In the hospital where I work, I cover two floors that treat patients specifically for heart disease and its related comorbidities. Therefore, a fair percentage of my patients ask questions pertaining to diet and what they “should” and “should not” be eating. A big question that’s been asked many times lately is what the best type of oil is to use while cooking. More specifically, is coconut oil better than olive oil? It’s a valid question, considering coconut oil has been recently touted in the media as a superfood with many multi-faceted health benefits.
I personally use both coconut oil and extra virgin olive oil, but for different purposes. For instance, I like to use a teaspoon of coconut oil when sauteing vegetables, because I feel as though it can take to higher heat a little better. Meanwhile, I like to drizzle olive oil over proteins and vegetables when roasting them in the oven, and to dress up my salads and pastas.
The truth is, you can Google “coconut oil benefits and uses,” and a million pages from unreliable blogs and websites will pop up. But, when doing a brief search through scientific publications, I found that straightforward human studies comparing the health benefits of coconut oil consumption to olive oil consumption is limited. One review article I found reported that virgin coconut oil (less processed than refined coconut oil), does have some heart healthy benefits secondary to its medium-chain fatty acid (MCFA) content. A little background: MCFAs are absorbed in the intestine faster than long or short-chain fatty acids, and are used up for energy more quickly in the liver, reducing fatty acid levels circulating in the blood. Virgin coconut oil also has antioxidant properties, which can lead to improved cardiovascular health and reduced inflammation. Studies examined in this article found that MCFA supplementation helped promote weight loss and healthy cholesterol levels. This all sounds great, but the authors were unable to make a conclusive statement that coconut oil was actually better than olive oil, because coconut oil is also rich in saturated fatty acids (which cause it to be solid at room temperature, like butter). Saturated fatty acids are more greatly associated with inflammation and high cholesterol, which can worsen your overall risk for cardiovascular disease. So clearly, there’s no conclusive evidence here that coconut oil consumption may actually be amazing for your heart health or if it deserves to be lauded as a superfood.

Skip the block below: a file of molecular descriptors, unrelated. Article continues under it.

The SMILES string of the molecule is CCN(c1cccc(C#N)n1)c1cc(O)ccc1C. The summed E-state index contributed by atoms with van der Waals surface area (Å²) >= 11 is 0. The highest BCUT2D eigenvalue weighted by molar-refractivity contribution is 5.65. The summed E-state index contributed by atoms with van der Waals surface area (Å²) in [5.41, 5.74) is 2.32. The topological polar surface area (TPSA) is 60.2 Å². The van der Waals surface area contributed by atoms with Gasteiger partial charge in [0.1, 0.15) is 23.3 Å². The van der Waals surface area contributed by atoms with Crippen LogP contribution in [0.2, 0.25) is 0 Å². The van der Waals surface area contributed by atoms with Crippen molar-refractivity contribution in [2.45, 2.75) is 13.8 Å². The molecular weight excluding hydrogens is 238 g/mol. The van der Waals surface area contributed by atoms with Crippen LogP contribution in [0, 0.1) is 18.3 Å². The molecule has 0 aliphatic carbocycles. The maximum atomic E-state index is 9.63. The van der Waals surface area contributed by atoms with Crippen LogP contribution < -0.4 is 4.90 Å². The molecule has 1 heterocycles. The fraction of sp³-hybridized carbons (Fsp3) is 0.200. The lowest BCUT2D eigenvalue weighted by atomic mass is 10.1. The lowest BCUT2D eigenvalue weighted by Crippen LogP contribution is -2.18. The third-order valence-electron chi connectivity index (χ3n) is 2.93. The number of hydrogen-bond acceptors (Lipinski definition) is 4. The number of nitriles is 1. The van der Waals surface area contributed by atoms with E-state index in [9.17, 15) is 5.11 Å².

If you want a simple, straightforward, side-by-side comparison between coconut oil and olive oil, I found this infographic from the Cleveland Clinic that breaks down the main differences between olive oil and coconut oil. The conclusions are to stick with olive oil, because it is higher in monounsaturated fats (or MUFAs, which allow it to be liquid at room temperature as opposed to solid. I know, there are SO MANY KINDS of fats). MUFAs have been extensively studied and are known to decrease overall inflammation and cardiovascular disease (even more so than medium chain fatty acids). Other good sources of MUFAs include salmon, almonds, and avocados. You can check it out below, and find the full article here.
Bottom line: If a patient with heart disease were to ask me which oil they should use, I would recommend olive oil, and to use coconut oil sparingly due to the saturated fatty acid content. What else have you heard about coconut oil? Sound off in the comments!
Source: Babu AS, Veluswamy SK, Arena R, Guazzi M, Lavie CJ. Virgin Coconut Oil and Its Potential Cardiac Effects. Postgrad Med. 2014 Nov;126(7):76-83. doi: 10.3810/pgm.2014.11.2835.